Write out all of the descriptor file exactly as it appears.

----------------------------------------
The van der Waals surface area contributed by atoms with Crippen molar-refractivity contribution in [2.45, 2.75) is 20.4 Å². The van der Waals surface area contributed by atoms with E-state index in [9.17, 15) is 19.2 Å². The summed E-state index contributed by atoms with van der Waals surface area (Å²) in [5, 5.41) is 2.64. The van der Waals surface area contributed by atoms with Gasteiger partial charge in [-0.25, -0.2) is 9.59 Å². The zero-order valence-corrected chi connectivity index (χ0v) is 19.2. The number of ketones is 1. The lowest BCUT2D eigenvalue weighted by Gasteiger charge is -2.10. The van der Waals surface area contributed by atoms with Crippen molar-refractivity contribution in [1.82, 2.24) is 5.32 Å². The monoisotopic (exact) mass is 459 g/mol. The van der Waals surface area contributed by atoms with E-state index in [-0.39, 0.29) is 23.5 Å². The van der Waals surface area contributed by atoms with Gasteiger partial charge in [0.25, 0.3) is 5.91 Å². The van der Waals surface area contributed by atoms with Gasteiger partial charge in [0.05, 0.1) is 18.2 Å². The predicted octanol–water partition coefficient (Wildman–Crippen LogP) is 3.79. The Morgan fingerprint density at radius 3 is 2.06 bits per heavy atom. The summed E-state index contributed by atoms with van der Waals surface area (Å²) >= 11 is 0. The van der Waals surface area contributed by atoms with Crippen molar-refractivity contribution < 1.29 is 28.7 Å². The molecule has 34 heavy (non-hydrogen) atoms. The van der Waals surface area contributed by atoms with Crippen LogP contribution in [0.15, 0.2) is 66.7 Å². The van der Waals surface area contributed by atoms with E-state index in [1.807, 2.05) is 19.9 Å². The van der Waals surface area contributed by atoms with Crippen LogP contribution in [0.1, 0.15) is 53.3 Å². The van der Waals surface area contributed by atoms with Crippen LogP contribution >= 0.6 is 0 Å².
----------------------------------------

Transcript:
The van der Waals surface area contributed by atoms with Crippen molar-refractivity contribution in [2.45, 2.75) is 20.4 Å². The van der Waals surface area contributed by atoms with E-state index in [9.17, 15) is 19.2 Å². The summed E-state index contributed by atoms with van der Waals surface area (Å²) in [5, 5.41) is 2.64. The van der Waals surface area contributed by atoms with Gasteiger partial charge in [-0.25, -0.2) is 9.59 Å². The zero-order valence-corrected chi connectivity index (χ0v) is 19.2. The number of ketones is 1. The lowest BCUT2D eigenvalue weighted by Gasteiger charge is -2.10. The van der Waals surface area contributed by atoms with Crippen molar-refractivity contribution in [1.82, 2.24) is 5.32 Å². The monoisotopic (exact) mass is 459 g/mol. The van der Waals surface area contributed by atoms with E-state index in [-0.39, 0.29) is 23.5 Å². The van der Waals surface area contributed by atoms with Gasteiger partial charge in [0.25, 0.3) is 5.91 Å². The van der Waals surface area contributed by atoms with Gasteiger partial charge in [0.05, 0.1) is 18.2 Å². The predicted octanol–water partition coefficient (Wildman–Crippen LogP) is 3.79. The Morgan fingerprint density at radius 3 is 2.06 bits per heavy atom. The summed E-state index contributed by atoms with van der Waals surface area (Å²) >= 11 is 0. The van der Waals surface area contributed by atoms with Crippen molar-refractivity contribution < 1.29 is 28.7 Å². The molecule has 34 heavy (non-hydrogen) atoms. The van der Waals surface area contributed by atoms with Crippen LogP contribution in [0.15, 0.2) is 66.7 Å². The van der Waals surface area contributed by atoms with E-state index in [1.807, 2.05) is 19.9 Å². The van der Waals surface area contributed by atoms with Crippen LogP contribution in [0.1, 0.15) is 53.3 Å². The van der Waals surface area contributed by atoms with Crippen LogP contribution >= 0.6 is 0 Å².